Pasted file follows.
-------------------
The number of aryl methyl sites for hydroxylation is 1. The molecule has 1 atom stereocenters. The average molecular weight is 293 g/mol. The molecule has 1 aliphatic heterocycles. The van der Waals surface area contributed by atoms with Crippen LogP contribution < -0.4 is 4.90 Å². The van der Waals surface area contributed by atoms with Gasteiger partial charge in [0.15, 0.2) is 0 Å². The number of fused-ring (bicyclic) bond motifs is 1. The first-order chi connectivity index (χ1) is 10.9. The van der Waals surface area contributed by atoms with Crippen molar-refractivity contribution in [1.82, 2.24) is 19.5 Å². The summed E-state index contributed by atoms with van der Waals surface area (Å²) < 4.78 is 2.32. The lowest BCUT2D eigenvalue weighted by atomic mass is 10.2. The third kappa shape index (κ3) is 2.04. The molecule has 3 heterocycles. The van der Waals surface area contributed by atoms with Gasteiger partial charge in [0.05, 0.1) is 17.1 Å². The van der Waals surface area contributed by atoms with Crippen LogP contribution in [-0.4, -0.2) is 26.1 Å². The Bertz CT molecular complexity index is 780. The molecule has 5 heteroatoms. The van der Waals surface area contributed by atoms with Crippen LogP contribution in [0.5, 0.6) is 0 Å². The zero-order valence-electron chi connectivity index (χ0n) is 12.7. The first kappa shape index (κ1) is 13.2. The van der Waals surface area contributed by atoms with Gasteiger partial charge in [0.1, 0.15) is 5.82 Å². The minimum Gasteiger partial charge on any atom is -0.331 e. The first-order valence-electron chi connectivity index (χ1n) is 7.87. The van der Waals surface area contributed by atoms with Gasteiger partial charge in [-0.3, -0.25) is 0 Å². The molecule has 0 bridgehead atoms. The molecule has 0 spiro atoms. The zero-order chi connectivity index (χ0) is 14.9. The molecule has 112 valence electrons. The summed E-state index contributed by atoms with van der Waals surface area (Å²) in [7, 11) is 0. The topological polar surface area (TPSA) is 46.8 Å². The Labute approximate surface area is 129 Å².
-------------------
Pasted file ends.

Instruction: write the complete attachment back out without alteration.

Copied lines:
The number of aryl methyl sites for hydroxylation is 1. The molecule has 1 atom stereocenters. The average molecular weight is 293 g/mol. The molecule has 1 aliphatic heterocycles. The van der Waals surface area contributed by atoms with Crippen LogP contribution < -0.4 is 4.90 Å². The van der Waals surface area contributed by atoms with Gasteiger partial charge in [0.15, 0.2) is 0 Å². The number of fused-ring (bicyclic) bond motifs is 1. The first-order chi connectivity index (χ1) is 10.9. The van der Waals surface area contributed by atoms with Crippen molar-refractivity contribution in [1.82, 2.24) is 19.5 Å². The summed E-state index contributed by atoms with van der Waals surface area (Å²) < 4.78 is 2.32. The lowest BCUT2D eigenvalue weighted by atomic mass is 10.2. The third kappa shape index (κ3) is 2.04. The molecule has 3 heterocycles. The van der Waals surface area contributed by atoms with Gasteiger partial charge in [0.05, 0.1) is 17.1 Å². The van der Waals surface area contributed by atoms with Crippen LogP contribution in [-0.4, -0.2) is 26.1 Å². The Bertz CT molecular complexity index is 780. The molecule has 5 heteroatoms. The van der Waals surface area contributed by atoms with Crippen LogP contribution in [0.5, 0.6) is 0 Å². The zero-order valence-electron chi connectivity index (χ0n) is 12.7. The first kappa shape index (κ1) is 13.2. The van der Waals surface area contributed by atoms with Gasteiger partial charge in [0.1, 0.15) is 5.82 Å². The minimum Gasteiger partial charge on any atom is -0.331 e. The first-order valence-electron chi connectivity index (χ1n) is 7.87. The van der Waals surface area contributed by atoms with Gasteiger partial charge in [-0.3, -0.25) is 0 Å². The molecule has 0 bridgehead atoms. The molecule has 0 spiro atoms. The zero-order chi connectivity index (χ0) is 14.9. The molecule has 112 valence electrons. The summed E-state index contributed by atoms with van der Waals surface area (Å²) in [7, 11) is 0. The topological polar surface area (TPSA) is 46.8 Å². The Labute approximate surface area is 129 Å².